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Tech Tuesday Development Update – 2019 Week 6: Facebook Crypto Acquisition Comparison & ERC20 Migrations

This series of posts is called the Tech Tuesday Updates. Along with AMA Mondays on Komodo’s subreddit and the Five Bullet Fridays weekly newsletter, Tech Tuesday Updates will be another weekly piece of content to look forward to.

In case you’ve missed a previous edition and want to catch up, you can find all the previous Tech Tuesday updates here.

Facebook crypto acquisition – technology comparison

Exciting news with Facebook acquiring the chainspace research project.   In a couple of hours of reading, I’ve tried to break down some of the technologies in a quick overview and illustrate how advanced Komodo technology is with respect to one of the biggest technology companies acquisitions in the peer to peer field – all page references are to the chainspace whitepaper accessed earlier today.

Sharded Smart Contract Platform

The chainspace solution offers a data model of objects, contracts and transactions (page 2, Section II A).  The objects can be in either mutable or immutable state. Each object is cryptographically unique. The contracts are a special type of object that allows procedures to manipulate objects of types specified by the contracts to produce outputs.

So far, nothing particularly different to Komodo.

Each chainspace contract has a checker that takes inputs and checks it.   In Komodo and most other blockchains – it is called validation. Each node can validate each transaction/procedure in a deterministic (repeatable) way.

Once a transaction consumes these contract input objects, the contract outputs new output objects.  The inputs are marked as inactive. This sounds a lot like the UTXO model so far, where UTXOs become spent when they are no longer available for spending.

Komodo’s Crypto Conditions (guide) (and Tech Tuesday #7) introduced a new vout, transaction output.  Bitcoin introduced pay to public key, pay to public key hash, pay to script hash and some rarer payment types.  The CC-vout is a serialized object. Same as chainspace description. Each CC-vout used for input, that has procedures/logic worked on it to becomes “inactive” when it too has an output from the resulting procedures.   This output is then the “active” UTXO for this chain of events – from object creation to contract procedures worked on it and back to the chain. Each step in the state becomes inactive, when there is an updated state in its lifecycle.

Crypto Conditions allows a blockchain developer to do something a web developer can do with a URL request – routing.  Validation routing – to make custom objects. That interact with contracts.  Crypto Conditions is an open standard encoding format for representing objects in a multi-chain and algorithm agnostic way.  Komodo basically serializes the objects into the op_return data field, and this field is referenced for validation and lookups with standard UTXO validation.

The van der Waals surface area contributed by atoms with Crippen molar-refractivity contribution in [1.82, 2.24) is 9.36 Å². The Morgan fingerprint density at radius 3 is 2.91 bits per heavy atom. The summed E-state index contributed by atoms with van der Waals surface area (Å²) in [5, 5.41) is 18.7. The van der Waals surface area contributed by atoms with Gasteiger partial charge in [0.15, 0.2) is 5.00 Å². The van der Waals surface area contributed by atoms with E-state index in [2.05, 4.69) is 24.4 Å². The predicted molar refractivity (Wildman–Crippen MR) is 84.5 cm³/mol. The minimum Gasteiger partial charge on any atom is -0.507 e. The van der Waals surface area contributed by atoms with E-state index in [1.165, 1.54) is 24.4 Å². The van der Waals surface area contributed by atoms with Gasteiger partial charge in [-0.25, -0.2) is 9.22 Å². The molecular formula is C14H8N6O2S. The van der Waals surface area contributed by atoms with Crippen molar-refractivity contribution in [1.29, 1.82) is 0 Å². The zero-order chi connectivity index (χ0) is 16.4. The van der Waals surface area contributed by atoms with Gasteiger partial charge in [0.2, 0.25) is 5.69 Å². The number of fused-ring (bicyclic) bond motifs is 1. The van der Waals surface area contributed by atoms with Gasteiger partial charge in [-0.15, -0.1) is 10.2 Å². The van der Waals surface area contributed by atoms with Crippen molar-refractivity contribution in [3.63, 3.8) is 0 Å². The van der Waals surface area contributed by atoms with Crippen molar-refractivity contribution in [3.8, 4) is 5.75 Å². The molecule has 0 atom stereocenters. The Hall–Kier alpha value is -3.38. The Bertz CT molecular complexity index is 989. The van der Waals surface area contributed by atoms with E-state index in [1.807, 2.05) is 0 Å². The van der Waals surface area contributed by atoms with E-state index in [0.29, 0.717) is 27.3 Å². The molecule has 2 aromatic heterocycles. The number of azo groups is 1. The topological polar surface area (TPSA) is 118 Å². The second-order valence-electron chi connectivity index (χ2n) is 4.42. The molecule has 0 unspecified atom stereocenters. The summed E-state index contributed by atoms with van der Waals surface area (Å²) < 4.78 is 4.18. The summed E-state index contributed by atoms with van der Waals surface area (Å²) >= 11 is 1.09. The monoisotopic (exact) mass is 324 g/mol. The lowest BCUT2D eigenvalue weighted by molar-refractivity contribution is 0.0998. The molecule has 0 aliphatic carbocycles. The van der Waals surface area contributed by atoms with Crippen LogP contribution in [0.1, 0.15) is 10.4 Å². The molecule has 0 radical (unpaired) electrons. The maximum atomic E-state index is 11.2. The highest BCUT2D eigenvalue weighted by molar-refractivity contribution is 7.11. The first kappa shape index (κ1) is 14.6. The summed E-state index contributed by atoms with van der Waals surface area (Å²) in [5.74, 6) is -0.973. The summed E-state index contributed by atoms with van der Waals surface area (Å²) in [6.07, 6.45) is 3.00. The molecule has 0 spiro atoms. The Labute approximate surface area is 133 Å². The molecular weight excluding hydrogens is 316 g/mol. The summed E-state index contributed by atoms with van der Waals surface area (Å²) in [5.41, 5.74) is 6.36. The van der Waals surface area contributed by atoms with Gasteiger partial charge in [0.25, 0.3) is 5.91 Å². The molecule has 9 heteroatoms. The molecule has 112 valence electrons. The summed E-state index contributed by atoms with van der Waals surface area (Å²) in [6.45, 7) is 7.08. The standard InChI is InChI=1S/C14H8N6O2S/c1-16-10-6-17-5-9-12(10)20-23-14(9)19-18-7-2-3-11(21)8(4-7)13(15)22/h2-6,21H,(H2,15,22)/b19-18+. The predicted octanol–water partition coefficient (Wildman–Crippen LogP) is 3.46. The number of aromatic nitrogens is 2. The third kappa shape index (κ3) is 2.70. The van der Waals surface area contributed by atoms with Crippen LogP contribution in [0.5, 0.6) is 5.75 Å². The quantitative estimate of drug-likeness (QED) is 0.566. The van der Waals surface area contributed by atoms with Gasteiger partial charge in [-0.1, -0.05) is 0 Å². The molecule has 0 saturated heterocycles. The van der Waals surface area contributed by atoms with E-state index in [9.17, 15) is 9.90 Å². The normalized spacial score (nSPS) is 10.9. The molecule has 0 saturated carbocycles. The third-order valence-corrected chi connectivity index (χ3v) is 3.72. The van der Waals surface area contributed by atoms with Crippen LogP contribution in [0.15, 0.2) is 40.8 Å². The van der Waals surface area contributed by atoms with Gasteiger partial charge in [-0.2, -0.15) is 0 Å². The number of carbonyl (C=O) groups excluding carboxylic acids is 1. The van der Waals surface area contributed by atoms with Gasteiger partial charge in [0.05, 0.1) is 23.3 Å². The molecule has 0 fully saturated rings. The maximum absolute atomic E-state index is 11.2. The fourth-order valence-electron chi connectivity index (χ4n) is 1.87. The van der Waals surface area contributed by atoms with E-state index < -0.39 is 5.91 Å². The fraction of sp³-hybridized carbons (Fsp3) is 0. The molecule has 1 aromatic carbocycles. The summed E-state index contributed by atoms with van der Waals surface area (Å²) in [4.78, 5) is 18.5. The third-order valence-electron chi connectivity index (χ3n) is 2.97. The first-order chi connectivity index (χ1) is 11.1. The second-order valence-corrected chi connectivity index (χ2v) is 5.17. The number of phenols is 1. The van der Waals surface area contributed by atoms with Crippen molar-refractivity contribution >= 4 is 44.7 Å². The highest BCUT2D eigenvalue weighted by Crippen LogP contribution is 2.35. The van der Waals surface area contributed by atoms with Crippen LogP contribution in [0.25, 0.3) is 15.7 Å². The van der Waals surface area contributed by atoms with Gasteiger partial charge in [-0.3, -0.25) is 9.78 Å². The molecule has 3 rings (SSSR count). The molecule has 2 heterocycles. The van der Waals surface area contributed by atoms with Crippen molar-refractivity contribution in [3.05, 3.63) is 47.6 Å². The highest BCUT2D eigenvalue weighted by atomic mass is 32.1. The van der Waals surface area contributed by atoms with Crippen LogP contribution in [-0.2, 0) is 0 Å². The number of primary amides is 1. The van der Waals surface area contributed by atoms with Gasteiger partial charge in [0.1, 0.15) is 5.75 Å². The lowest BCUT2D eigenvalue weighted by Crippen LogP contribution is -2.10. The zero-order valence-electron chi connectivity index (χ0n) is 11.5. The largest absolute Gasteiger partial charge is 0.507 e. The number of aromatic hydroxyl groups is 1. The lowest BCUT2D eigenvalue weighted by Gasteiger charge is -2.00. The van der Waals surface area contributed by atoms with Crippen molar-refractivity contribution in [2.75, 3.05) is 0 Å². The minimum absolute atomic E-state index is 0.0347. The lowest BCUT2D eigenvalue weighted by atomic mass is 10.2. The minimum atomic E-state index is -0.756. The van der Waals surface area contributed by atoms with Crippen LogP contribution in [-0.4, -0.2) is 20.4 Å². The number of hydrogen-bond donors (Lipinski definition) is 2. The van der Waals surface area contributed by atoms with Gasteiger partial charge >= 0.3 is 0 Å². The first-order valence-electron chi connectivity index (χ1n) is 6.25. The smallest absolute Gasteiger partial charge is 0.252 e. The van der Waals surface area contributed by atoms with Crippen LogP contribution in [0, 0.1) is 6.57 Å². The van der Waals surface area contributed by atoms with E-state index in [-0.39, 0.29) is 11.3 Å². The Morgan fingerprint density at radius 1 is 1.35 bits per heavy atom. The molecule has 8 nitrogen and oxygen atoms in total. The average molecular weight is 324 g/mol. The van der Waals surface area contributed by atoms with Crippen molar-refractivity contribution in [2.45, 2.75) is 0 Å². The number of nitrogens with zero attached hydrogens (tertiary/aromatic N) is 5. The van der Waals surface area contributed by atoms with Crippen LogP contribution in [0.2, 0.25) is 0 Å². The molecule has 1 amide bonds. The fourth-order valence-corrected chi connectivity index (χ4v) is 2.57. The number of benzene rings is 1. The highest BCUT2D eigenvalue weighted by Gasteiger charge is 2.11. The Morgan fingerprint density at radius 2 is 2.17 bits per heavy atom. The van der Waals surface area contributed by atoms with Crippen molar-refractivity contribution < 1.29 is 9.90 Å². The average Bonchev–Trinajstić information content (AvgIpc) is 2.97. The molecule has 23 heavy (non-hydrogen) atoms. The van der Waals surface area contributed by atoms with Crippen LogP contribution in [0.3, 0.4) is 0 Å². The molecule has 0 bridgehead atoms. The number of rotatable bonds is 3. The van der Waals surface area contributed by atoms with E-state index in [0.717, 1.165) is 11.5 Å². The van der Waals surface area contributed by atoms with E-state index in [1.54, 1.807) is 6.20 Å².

Smart Contract Security

The chainspace solution offers a novel method of checkpointing from any shard to a chain specifically designed for receiving merkle roots.  Chainspace calls this a “hash chain” (page 3, Section II B).

Komodo has a checkpointing system used for securing weaker blockchains called dPoW, plus the cross-chain abilities of chainspace are available in Komodo through MoMoM technology.  This cross-chain capability is used in chain migrations (TT Week 3 blockchain to blockchain tx visibility), which are fundamental to scaling clusters of chains (like chainspace’s shards) for real world use.

Transparency, integrity and encapsulation of contracts is done on Komodo by having compiled sources of contracts on all nodes in a chain (or multi-chain cluster) validate the inputs and outputs.  Every full node validates the transactions and contract logic.

When combined with MoMoM data, other chains or multi-chain clusters can act on a different subset of data.  An independent “shard”, because there are references to objects and transactions that act on these objects. The history is available cross-chain, cross-shard or inter-shard.

Further, Komodo chains that are designed to work with one another in this MoMoM cross-chain lookup/verification are secured by dPoW to receive bitcoin-level security.

This technology is available to anyone to develop on and is available now.   There is no need to wait for a company like Facebook to introduce these concepts to the world.  Komodo has worked on them since the declaration of independence.

Application Interface

In part III of the chainspace whitepaper, traces represent what is known in the blockchain world as validation – a long history of validation that checks the current UTXO set and where they are derived from.  This is to make sure the history is correct/valid. The long history is what they refer to as a sequence. So, if you have valid sequence of traces – you are essentially saying, the UTXO is valid from it’s creation – likely some block reward or premine, plus all the transactions that led to it being valid and spendable UTXO.

This is all atomic.  Working on UTXOs in this manner is what is called atomic.  Chainspace calls it atomic, blockchain world calls it atomic.  Komodo works atomically for independence from a dominant main chain – Crypto Conditions tokenization system, oracles, gateways to other coins, instant payment channel secured by bitcoin hashrate, dice, sudoku etc.  All of it is atomic utilising the space in op_return to serialize and deserialize objects. This is the power of Crypto Conditions – being able to serialize and deserialize objects into blockchain form.